Eurozone CPI has picked up quite dramatically in recent months from 0.5% in October 2016 and just 3 months later to a very respectable 1.8%. Ok, most of this is base effects of energy and food inflation coming through, but the average CPI rate in the Eurozone has only been 1.7% since 2001. At the ECB meeting in December, Draghi managed to extend the current monetary easing QE policy until the end of 2017 when we coming off the back of very low prints. In other words, he had the cover of very low inflation prints to toughen the stance that more monetary stimulus was warranted.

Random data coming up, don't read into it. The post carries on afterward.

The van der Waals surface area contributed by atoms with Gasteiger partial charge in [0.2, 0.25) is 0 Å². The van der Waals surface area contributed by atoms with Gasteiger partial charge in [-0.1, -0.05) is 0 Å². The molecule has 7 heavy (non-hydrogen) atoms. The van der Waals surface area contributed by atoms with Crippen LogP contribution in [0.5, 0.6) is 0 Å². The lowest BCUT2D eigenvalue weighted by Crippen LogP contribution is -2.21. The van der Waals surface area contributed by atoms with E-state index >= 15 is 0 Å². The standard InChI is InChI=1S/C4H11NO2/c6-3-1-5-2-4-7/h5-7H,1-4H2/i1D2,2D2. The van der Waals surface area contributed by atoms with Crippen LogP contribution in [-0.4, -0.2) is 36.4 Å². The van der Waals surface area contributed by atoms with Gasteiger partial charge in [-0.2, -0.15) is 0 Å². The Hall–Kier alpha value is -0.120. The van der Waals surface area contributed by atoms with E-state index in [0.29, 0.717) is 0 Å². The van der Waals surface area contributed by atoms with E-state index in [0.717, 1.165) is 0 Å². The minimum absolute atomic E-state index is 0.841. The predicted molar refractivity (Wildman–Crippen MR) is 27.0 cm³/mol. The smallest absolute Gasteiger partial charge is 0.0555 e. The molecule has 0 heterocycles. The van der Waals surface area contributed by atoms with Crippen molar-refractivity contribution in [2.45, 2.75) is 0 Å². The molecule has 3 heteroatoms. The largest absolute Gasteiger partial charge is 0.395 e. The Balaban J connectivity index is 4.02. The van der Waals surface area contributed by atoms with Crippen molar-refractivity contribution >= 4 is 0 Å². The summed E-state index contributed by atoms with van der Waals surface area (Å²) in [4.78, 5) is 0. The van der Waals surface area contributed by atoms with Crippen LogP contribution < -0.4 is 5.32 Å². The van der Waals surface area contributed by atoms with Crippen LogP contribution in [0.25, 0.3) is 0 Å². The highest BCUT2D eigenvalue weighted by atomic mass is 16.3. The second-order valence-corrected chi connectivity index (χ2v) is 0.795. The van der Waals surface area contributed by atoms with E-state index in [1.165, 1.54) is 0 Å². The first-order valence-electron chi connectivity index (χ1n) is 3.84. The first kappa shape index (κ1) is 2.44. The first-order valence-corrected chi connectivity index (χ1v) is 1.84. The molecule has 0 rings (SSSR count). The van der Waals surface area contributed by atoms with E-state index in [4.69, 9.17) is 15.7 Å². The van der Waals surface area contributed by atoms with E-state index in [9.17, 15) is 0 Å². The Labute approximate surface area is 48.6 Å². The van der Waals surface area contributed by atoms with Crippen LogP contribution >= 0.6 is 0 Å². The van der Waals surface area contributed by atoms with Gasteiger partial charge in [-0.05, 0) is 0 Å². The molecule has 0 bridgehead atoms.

While the 1.8% rate we saw for January is not exactly anything to worry about and the programme will most likely continue in its pre-announced version, Draghi will no doubt play down the inflation prints, stating this is base effects rather than self-sustaining over the medium term. However the disconcerting voices over the QE policy will become louder and I can easily imagine a scenario in the summer months where the “taper” word is being openly discussed.